DeepMind is using technology “related to blockchain” in an effort to become more transparent in the way it handles patient data in a tie-up with NHS health trusts which has caused concerns over privacy.
Co-founder Mustafa Suleyman said the British artificial intelligence company owned by Google is working on a “general transparency architecture” for monitoring who looks at what data, and when, in a “distributed and untamperable way”. Patients themselves will be able to see this information.
The efforts to increase transparency follow a five-year deal with the Royal Free London NHS Trust, which includes top security engineer and cryptographer Ben Laurie joining the company with the specific job of ensuring the security and transparency of data.
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Patient information is shared with DeepMind, but not Google, so that it can use the data to potentially diagnose illnesses earlier than if records were being kept as traditional paperwork.
While data sharing agreements between business and NHS Trusts across the country have been commonplace since 2014, work with the often secretive Google-owned company has faced scrutiny because of its high-profile nature and the large amount of date it had been given access to.
DeepMind has since sought to better communicate how it handles and stores data in a bid to be more transparent. Laurie is leading the work on what a Google spokesperson confirmed is a blockchain-like technology to which Suleyman referred while speaking at the TechCrunch Disrupt tech conference in London on Monday.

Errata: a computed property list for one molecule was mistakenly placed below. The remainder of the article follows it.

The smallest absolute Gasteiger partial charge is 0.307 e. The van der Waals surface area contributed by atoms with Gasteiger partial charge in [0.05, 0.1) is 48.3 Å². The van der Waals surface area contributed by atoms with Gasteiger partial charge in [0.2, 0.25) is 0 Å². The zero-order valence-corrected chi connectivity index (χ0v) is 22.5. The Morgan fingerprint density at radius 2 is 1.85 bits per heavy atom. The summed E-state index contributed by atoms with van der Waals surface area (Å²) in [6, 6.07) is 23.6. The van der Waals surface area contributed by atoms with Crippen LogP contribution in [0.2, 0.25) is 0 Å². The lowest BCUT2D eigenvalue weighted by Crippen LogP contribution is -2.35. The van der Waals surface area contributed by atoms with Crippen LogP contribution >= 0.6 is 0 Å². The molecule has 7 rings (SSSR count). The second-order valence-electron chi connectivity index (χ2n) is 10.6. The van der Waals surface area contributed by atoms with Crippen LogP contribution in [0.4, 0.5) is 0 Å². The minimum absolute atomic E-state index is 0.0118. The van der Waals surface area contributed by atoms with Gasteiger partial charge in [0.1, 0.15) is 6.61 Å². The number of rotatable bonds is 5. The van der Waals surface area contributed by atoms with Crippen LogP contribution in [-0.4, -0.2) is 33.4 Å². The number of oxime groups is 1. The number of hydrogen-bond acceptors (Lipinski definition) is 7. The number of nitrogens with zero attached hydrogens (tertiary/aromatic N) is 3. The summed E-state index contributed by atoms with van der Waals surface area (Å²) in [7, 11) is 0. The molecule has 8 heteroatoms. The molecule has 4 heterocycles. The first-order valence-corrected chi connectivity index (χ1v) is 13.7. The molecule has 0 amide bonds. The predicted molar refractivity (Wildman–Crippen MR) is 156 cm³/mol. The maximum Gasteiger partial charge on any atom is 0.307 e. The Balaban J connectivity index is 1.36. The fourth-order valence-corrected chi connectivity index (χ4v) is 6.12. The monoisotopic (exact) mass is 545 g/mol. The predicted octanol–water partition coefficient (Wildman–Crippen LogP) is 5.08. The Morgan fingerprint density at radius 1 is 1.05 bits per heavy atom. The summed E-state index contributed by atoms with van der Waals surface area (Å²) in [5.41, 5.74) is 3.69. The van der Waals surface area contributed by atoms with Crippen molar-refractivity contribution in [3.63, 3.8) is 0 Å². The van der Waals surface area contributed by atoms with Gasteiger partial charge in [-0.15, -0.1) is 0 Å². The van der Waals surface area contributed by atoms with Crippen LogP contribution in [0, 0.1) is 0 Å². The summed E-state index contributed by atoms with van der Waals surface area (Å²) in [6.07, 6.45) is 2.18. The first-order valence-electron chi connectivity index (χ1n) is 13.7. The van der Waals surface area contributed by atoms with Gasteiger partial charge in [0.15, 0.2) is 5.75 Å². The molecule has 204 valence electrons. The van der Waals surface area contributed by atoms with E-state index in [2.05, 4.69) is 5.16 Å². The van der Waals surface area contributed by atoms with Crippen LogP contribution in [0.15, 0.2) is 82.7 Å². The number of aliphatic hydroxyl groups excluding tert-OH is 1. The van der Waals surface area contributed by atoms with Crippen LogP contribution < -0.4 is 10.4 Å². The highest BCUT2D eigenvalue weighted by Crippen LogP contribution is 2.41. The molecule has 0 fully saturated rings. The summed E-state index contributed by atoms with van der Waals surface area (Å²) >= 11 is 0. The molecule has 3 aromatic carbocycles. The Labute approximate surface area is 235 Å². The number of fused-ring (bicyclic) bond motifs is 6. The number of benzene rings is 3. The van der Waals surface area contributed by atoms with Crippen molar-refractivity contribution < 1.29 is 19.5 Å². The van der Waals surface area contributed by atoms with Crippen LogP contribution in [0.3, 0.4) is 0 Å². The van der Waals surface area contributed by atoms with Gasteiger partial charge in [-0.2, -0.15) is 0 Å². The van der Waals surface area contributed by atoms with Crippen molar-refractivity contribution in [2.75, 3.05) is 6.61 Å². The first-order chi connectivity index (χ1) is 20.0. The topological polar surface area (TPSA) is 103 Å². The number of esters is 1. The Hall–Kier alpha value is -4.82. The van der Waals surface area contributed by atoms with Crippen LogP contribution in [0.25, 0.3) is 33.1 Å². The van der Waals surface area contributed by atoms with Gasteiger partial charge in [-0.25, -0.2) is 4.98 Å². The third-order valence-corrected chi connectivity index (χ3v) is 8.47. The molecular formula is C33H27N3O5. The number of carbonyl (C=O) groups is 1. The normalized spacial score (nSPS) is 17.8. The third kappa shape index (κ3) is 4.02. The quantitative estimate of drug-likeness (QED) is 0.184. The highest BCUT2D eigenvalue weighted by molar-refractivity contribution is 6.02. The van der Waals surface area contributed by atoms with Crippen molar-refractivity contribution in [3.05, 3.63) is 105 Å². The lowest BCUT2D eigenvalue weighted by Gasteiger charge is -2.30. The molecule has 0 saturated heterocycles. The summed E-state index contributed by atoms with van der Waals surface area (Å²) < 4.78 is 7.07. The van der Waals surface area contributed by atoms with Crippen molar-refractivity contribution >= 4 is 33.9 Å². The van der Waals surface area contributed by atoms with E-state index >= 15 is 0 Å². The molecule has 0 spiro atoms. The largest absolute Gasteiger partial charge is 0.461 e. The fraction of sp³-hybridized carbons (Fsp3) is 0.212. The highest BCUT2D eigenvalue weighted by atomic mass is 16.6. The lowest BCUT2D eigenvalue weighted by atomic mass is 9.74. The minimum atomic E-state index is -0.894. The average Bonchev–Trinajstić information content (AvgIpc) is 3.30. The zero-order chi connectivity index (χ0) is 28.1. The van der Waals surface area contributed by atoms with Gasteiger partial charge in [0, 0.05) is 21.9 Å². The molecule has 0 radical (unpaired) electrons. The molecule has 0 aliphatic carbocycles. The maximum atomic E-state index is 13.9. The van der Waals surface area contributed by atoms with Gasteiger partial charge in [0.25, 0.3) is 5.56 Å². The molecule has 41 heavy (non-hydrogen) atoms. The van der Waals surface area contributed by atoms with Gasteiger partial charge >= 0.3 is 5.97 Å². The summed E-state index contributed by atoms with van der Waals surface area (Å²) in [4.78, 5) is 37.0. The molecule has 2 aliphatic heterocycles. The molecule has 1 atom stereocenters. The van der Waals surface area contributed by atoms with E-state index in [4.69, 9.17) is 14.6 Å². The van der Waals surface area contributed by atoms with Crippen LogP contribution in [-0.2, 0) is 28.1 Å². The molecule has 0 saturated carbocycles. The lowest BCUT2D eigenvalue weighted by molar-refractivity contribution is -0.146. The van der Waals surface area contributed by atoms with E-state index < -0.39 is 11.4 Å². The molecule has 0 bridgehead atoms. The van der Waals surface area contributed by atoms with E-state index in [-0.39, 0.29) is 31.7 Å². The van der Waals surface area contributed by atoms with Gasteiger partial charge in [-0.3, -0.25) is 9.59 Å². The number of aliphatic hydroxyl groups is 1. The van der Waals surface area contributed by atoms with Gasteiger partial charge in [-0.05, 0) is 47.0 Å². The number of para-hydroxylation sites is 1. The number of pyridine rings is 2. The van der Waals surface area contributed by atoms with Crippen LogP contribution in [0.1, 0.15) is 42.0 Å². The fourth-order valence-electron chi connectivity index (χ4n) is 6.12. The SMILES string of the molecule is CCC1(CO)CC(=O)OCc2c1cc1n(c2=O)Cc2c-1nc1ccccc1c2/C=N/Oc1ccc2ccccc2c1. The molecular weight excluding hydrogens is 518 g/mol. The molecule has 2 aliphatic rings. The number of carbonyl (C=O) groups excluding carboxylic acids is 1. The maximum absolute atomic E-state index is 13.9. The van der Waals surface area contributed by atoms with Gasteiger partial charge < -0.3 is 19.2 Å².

Blockchain’s distributed ledger has been eyed by many industries, particularly finance, as an effective way for keeping track of transactions in a secure, trustworthy and transparent way.
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Suleyman defended the company from criticism over data privacy, pointing toward several moves to be more open.
In addition to the appointment of Laurie and increasing patient control over data, that includes the appointment of an independent ethics board to oversee its health work. There is a separate internal AI ethics board within Google, however, he declined to disclose who was involved. DeepMind and Google are also part of a major new group of top tech firms, academics, policy experts and non-profits called Partnership on AI, working on best practice and ethical development of the technology.